This blog post is not supposed to exist. According to my handy content calendar, today I'm supposed to be writing about snowmobiling in the Mat-Su Valley, and how awesome riding is around this time, thanks to longer days, great snow, etc.
Instead, I'm staring at green grass, which last I checked, makes snowmobiling a bit dicey. That's right - Southcentral Alaska essentially has no snow, and it's Feb. 26. As we sit and watch the nightly news and see cities like Boston, Philadelphia and New York dealing with loads of snow, all we can do is ask Mother Nature what we did to make her mad.
Two weeks ago, I was stranded at Logan Airport in Boston, watching more than 24 inches of snow fall in less than 24 hours. I finally got out two days later, only to land in Anchorage where there was no snow. In fact, it was raining on my drive home, which seemed a bit surreal. Most Alaskans would love to have a couple feet of snow on the ground so we can snowmobile (we actually call it snowmachining), ski and enjoy our wintertime activities.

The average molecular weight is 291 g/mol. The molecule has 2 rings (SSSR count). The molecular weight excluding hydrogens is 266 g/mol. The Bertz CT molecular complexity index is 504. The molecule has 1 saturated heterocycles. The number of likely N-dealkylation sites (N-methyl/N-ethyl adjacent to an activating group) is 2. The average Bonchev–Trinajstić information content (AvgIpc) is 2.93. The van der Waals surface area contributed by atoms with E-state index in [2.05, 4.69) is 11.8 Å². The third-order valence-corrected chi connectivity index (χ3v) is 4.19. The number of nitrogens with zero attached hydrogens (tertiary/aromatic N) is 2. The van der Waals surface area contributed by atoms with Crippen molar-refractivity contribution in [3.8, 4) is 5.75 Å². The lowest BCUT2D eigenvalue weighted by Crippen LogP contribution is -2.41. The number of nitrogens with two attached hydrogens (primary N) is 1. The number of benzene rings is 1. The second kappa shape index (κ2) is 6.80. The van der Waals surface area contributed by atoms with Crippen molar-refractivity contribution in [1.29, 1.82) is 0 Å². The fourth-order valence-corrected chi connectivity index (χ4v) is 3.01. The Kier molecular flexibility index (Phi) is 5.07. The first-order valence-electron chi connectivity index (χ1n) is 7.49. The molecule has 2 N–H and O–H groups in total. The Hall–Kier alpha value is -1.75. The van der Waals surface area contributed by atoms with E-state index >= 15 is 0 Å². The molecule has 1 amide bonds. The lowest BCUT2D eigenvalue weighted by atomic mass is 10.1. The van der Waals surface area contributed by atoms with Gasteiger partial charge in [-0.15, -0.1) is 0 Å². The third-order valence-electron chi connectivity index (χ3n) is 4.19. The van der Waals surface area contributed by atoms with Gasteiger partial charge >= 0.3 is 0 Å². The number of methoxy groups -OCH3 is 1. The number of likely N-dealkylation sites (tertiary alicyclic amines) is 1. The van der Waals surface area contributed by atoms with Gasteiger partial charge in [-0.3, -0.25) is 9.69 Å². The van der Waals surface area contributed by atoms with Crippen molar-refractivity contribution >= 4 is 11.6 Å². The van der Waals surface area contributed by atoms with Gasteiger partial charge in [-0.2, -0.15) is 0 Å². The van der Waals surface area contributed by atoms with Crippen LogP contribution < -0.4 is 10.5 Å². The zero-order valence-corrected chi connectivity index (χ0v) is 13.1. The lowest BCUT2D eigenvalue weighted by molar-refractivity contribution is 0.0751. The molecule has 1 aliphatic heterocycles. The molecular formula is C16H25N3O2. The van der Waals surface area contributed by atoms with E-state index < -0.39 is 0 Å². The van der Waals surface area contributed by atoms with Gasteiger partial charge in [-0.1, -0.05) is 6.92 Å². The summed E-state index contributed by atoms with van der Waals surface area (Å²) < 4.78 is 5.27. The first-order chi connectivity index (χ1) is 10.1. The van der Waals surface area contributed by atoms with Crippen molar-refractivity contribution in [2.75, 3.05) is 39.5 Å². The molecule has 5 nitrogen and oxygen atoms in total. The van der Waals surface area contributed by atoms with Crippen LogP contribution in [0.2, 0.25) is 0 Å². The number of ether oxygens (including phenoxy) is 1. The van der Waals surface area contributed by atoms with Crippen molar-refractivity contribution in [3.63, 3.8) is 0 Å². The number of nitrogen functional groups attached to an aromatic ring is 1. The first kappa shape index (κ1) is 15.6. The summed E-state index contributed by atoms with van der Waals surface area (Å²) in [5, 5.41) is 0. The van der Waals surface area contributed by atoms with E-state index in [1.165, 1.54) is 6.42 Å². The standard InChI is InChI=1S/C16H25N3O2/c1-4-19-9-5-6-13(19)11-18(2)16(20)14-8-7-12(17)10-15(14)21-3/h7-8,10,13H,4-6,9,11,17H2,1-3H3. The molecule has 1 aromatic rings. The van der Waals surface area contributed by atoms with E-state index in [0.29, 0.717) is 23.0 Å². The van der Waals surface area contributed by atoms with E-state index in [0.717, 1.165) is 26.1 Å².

The Iditarod has moved to Fairbanks as a result, and even that move hasn't been easy, as officials are looking into Plan C because Plan B may be thwarted by unseasonably warm weather in the Golden Heart City. The Iron Dog snowmobile race has been plagued by warm weather and brutal trail conditions. It just doesn't add up that we're dealing with this in Alaska in February.
We're Alaskans though, so we're making due. People have been hiking the Butte, I've seen mountain bikers out on the trails, and basically, we're trying to get a jump start on summer activities by doing them in February. We're also not naive - while we're enjoying the sunshine and warm temperatures, we know darn well that tomorrow, we could be in Boston's shoes, with fresh snow dumping on us and subzero temperatures.